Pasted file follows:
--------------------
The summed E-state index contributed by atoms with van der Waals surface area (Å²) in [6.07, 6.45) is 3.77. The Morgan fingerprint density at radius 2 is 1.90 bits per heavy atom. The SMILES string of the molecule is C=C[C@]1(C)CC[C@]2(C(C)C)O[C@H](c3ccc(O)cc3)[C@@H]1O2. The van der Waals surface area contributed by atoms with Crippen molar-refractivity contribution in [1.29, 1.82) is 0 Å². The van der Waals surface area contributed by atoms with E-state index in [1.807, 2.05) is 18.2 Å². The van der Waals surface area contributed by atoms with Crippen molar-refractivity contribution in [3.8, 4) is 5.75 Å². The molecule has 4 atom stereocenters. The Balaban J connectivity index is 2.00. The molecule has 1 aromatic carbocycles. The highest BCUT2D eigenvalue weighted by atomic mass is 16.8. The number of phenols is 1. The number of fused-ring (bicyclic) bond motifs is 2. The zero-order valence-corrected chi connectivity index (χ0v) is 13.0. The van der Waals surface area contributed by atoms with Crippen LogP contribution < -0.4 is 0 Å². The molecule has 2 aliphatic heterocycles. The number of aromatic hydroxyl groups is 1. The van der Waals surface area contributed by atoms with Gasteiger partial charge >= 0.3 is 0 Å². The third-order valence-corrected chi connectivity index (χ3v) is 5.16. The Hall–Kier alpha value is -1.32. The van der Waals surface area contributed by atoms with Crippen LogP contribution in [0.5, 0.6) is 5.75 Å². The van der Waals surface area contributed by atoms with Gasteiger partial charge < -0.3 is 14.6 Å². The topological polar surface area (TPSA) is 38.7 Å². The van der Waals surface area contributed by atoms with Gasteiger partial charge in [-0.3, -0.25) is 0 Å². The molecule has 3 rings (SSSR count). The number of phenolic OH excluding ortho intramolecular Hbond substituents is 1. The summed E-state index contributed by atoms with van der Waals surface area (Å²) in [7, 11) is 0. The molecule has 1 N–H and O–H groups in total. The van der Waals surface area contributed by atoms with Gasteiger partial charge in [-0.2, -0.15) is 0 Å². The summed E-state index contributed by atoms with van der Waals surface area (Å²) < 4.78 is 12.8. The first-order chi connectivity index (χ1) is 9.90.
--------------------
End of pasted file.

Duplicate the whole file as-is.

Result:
The summed E-state index contributed by atoms with van der Waals surface area (Å²) in [6.07, 6.45) is 3.77. The Morgan fingerprint density at radius 2 is 1.90 bits per heavy atom. The SMILES string of the molecule is C=C[C@]1(C)CC[C@]2(C(C)C)O[C@H](c3ccc(O)cc3)[C@@H]1O2. The van der Waals surface area contributed by atoms with Crippen molar-refractivity contribution in [1.29, 1.82) is 0 Å². The van der Waals surface area contributed by atoms with E-state index in [1.807, 2.05) is 18.2 Å². The van der Waals surface area contributed by atoms with Crippen molar-refractivity contribution in [3.8, 4) is 5.75 Å². The molecule has 4 atom stereocenters. The Balaban J connectivity index is 2.00. The molecule has 1 aromatic carbocycles. The highest BCUT2D eigenvalue weighted by atomic mass is 16.8. The number of phenols is 1. The number of fused-ring (bicyclic) bond motifs is 2. The zero-order valence-corrected chi connectivity index (χ0v) is 13.0. The van der Waals surface area contributed by atoms with Crippen LogP contribution < -0.4 is 0 Å². The molecule has 2 aliphatic heterocycles. The number of aromatic hydroxyl groups is 1. The van der Waals surface area contributed by atoms with Gasteiger partial charge >= 0.3 is 0 Å². The third-order valence-corrected chi connectivity index (χ3v) is 5.16. The Hall–Kier alpha value is -1.32. The van der Waals surface area contributed by atoms with Crippen LogP contribution in [0.5, 0.6) is 5.75 Å². The van der Waals surface area contributed by atoms with Gasteiger partial charge < -0.3 is 14.6 Å². The topological polar surface area (TPSA) is 38.7 Å². The van der Waals surface area contributed by atoms with Gasteiger partial charge in [-0.3, -0.25) is 0 Å². The molecule has 3 rings (SSSR count). The number of phenolic OH excluding ortho intramolecular Hbond substituents is 1. The summed E-state index contributed by atoms with van der Waals surface area (Å²) in [7, 11) is 0. The molecule has 1 N–H and O–H groups in total. The van der Waals surface area contributed by atoms with Gasteiger partial charge in [-0.2, -0.15) is 0 Å². The summed E-state index contributed by atoms with van der Waals surface area (Å²) < 4.78 is 12.8. The first-order chi connectivity index (χ1) is 9.90.